Neo: The World Ends With You Review

September 1, 2021

Decades since I got my Nintendo DS Lite, I would say that it was easily my favourite system. In addition to the typical Nintendo stalwarts, the system was also home to myriad inventive new IP and interesting ideas. One of my favourite games in the system is one that was promptly ignored and faded back into obscurity for years – The World Ends With You. For ages, all the series got was a port to iOS and nothing else; until it suddenly re-emerged from the cold with a Switch port. Suddenly, it felt like we could finally see a new game. Plenty more time later and we’ve finally got what sequel, Neo: The World Ends With You, which is an enjoyable modernisation of the formula Square Enix presented all that time ago.

Neo: The World Ends With You follows a new protagonist, Rin, as he finds himself thrust into the Reaper’s game. With no understanding of why he’s there and what’s happening, much like Neku in the first game, he’s unaware of his death and his new circumstances. His gradual learning of his circumstances and of the new world he finds himself in make up much of the early game, but it quickly begins to twist and turn in new, interesting directions as you progress. The story is largely well written, with some compelling overtones and moments, but many of the character’s frequent idioms get zetta-annoying fast. Coupled with voice acting that is largely great, but held back by annoying catch phrases and language shifts, the story of the game kept me coming back for more during my time with it.

Where Neo: The World Ends With You really nails the style of the original games is in its visuals and music. The first game had a distinct, anime-esque 2D art style that looked different to most other games at the time. It focused on a modern style influenced by streetwear and it was fantastic to look at. The sequel has nailed transitioning that same style into a 3D world, with environments, characters and enemies all absolutely nailing that style and looking great. The music also feels totally appropriate for the style and works they set up decades ago, with plenty of high tempo tracks that get the blood pumping. With that said, a couple of the tracks are pretty harsh on the ears, and tracks are force restarted when you open and close the game’s menus – something you’re expected to do pretty often.

Much like the in its predecessor, a lot of your time in the game will be spent collecting pins and clothing. Clothing is a little different than in the past, providing base stats and additional effects if you’re at a fashion level. Pins are your life, with each assigning an attack or support ability to your party when equipped. As you use them in combat they’ll gradually level up, gaining power and sometimes even evolving into a more powerful form. Where the game differs from the original al is in its inclusion of new in-game abilities, such as Fret’s ability to jog people’s memories. These abilities include in world justifications and are important in story contexts, but outside of the story are underutilised and aren’t mechanically interesting.

Where the game is generally at its best, and infrequently at its worst, is in combat. Unlike the dual screen two-character system of the past, now combat has you controlling up to a party of four characters at any time. Each character is assigned a single pin (attack) which is triggered by holding or pressing a button on your controller. This allows for you to maintain a party of distinct characters, while also giving your pretty much full control through battle. Where combat is at its best is when you learn the rhythm of your pins and start chaining attacks together. You’ll quickly learn to rattle off long chains of attacks, using different pins to set up optimal conditions for each attack. Time it all correctly and you’ll also build up a gauge allowing you to trigger a boosted attack, which makes mince meat out of regular enemies. The ability to chain multiple enemy groups together and alter your own level, both of which provide additional rewards, also makes combat largely customisable to your preferred difficulty level.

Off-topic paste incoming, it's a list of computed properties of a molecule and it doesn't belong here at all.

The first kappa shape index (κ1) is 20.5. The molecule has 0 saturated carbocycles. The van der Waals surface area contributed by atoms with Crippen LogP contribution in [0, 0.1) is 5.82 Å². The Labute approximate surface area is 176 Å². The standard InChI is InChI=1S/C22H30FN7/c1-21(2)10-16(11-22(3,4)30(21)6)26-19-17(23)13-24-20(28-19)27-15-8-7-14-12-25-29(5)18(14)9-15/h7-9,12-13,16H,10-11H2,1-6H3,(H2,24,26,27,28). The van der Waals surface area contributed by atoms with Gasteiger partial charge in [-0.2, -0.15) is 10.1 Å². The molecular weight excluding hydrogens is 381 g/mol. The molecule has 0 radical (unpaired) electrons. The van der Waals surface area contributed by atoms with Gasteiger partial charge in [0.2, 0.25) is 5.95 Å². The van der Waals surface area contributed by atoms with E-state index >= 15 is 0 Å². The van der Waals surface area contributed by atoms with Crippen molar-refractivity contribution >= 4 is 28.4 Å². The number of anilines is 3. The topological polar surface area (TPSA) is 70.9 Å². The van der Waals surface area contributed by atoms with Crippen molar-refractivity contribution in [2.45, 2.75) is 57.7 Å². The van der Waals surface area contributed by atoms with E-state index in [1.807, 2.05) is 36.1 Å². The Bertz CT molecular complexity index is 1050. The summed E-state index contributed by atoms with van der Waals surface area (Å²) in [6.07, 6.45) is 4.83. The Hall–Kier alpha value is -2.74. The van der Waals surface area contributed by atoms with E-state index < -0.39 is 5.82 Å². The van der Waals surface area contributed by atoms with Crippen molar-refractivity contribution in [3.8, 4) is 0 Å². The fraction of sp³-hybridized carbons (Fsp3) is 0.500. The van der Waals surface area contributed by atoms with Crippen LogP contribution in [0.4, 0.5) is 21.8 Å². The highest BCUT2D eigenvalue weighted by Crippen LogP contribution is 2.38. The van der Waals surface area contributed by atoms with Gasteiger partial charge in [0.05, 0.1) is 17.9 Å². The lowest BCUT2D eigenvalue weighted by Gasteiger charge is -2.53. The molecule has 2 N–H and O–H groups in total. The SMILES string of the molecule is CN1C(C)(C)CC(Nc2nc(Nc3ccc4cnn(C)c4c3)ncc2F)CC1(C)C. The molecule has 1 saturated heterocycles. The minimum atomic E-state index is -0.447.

Combat tends to be at its worst in two scenarios: suddenly difficulty spikes and enemies that feel like damage sponges. Both of these tend to occur in either boss encounters or optional sections where you’re clearing Noise out of a person’s mind. In both of these, I found there would be sudden difficulty spikes far beyond anything I’d encountered up until that point, forcing me to restart from game over. It was quite jarring to be effortlessly wiping out chains of enemies only to suddenly hit a wall with no warning. There are also plenty of bosses that felt like damage sponges, with combat taking long enough that I grew tired and bored. Some better balancing would have gone a long way here.

Overall, Neo: The World Ends With You is an enjoyable RPG and follow up to its predecessor. Its combat is largely enjoyable, its story interesting and its characters endearing. It’s hampered by some annoying characterisations and instances of difficulty spikes, but these don’t take away from the experience too much. If you’re looking for a new action RPG or you’re a massive fan of the original, you won’t go wrong here.

Neo: The World Ends With You was played on a PlayStation 5 via backwards compatibility with a copy provided by the publisher. The game is also available on Nintendo Switch. For more information, check the official website.


- Fantastic sense of style
- Combat is mechanically interesting
- Story takes some fun twists and turns


- Frustrating difficulty spikes and damage sponge bosses
- New abilities aren't always interesting to use

Overall Score: